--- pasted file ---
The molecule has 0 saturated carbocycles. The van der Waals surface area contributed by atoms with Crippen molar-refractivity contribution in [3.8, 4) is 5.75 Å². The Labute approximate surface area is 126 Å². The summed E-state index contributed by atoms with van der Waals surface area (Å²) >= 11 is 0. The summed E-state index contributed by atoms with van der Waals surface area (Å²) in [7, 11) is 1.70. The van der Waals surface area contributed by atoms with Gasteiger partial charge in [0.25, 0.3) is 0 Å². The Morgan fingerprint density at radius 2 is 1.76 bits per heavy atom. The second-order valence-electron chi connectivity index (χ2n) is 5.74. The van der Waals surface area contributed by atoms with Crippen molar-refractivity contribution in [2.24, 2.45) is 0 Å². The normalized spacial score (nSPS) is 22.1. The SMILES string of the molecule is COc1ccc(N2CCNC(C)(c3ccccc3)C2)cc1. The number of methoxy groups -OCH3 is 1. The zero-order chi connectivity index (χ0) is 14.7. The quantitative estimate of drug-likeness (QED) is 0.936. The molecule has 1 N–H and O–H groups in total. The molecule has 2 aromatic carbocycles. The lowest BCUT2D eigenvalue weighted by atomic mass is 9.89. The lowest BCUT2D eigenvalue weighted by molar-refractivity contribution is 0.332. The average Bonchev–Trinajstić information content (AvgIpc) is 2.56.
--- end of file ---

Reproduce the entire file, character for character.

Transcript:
The molecule has 0 saturated carbocycles. The van der Waals surface area contributed by atoms with Crippen molar-refractivity contribution in [3.8, 4) is 5.75 Å². The Labute approximate surface area is 126 Å². The summed E-state index contributed by atoms with van der Waals surface area (Å²) >= 11 is 0. The summed E-state index contributed by atoms with van der Waals surface area (Å²) in [7, 11) is 1.70. The van der Waals surface area contributed by atoms with Gasteiger partial charge in [0.25, 0.3) is 0 Å². The Morgan fingerprint density at radius 2 is 1.76 bits per heavy atom. The second-order valence-electron chi connectivity index (χ2n) is 5.74. The van der Waals surface area contributed by atoms with Crippen molar-refractivity contribution in [2.24, 2.45) is 0 Å². The normalized spacial score (nSPS) is 22.1. The SMILES string of the molecule is COc1ccc(N2CCNC(C)(c3ccccc3)C2)cc1. The number of methoxy groups -OCH3 is 1. The zero-order chi connectivity index (χ0) is 14.7. The quantitative estimate of drug-likeness (QED) is 0.936. The molecule has 1 N–H and O–H groups in total. The molecule has 2 aromatic carbocycles. The lowest BCUT2D eigenvalue weighted by atomic mass is 9.89. The lowest BCUT2D eigenvalue weighted by molar-refractivity contribution is 0.332. The average Bonchev–Trinajstić information content (AvgIpc) is 2.56.